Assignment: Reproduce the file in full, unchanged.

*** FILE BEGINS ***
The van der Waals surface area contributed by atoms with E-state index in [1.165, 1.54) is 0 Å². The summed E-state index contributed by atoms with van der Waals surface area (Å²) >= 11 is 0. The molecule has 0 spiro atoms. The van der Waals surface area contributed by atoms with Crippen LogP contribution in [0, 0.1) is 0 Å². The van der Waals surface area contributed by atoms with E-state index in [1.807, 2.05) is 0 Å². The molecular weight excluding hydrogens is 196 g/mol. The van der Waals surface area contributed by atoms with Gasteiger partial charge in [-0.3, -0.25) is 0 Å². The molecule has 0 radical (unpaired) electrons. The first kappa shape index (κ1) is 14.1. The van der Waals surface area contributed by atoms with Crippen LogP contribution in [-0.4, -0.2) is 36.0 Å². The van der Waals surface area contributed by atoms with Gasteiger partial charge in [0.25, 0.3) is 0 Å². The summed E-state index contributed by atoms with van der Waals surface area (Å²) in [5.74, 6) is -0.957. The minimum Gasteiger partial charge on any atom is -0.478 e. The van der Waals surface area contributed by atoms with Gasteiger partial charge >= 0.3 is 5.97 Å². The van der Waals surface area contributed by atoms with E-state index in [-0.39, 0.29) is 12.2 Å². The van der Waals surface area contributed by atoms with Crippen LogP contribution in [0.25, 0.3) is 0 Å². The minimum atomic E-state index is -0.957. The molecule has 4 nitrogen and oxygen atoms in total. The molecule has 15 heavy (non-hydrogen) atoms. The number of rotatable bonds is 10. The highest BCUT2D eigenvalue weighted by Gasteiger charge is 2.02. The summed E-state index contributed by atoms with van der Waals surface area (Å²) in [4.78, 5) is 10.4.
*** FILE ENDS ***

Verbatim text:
The van der Waals surface area contributed by atoms with E-state index in [1.165, 1.54) is 0 Å². The summed E-state index contributed by atoms with van der Waals surface area (Å²) >= 11 is 0. The molecule has 0 spiro atoms. The van der Waals surface area contributed by atoms with Crippen LogP contribution in [0, 0.1) is 0 Å². The van der Waals surface area contributed by atoms with E-state index in [1.807, 2.05) is 0 Å². The molecular weight excluding hydrogens is 196 g/mol. The van der Waals surface area contributed by atoms with Gasteiger partial charge in [-0.3, -0.25) is 0 Å². The molecule has 0 radical (unpaired) electrons. The first kappa shape index (κ1) is 14.1. The van der Waals surface area contributed by atoms with Crippen LogP contribution in [-0.4, -0.2) is 36.0 Å². The van der Waals surface area contributed by atoms with Gasteiger partial charge in [0.25, 0.3) is 0 Å². The summed E-state index contributed by atoms with van der Waals surface area (Å²) in [5.74, 6) is -0.957. The minimum Gasteiger partial charge on any atom is -0.478 e. The van der Waals surface area contributed by atoms with Gasteiger partial charge >= 0.3 is 5.97 Å². The van der Waals surface area contributed by atoms with E-state index in [-0.39, 0.29) is 12.2 Å². The van der Waals surface area contributed by atoms with Crippen LogP contribution in [0.25, 0.3) is 0 Å². The minimum atomic E-state index is -0.957. The molecule has 4 nitrogen and oxygen atoms in total. The molecule has 15 heavy (non-hydrogen) atoms. The number of rotatable bonds is 10. The highest BCUT2D eigenvalue weighted by Gasteiger charge is 2.02. The summed E-state index contributed by atoms with van der Waals surface area (Å²) in [4.78, 5) is 10.4.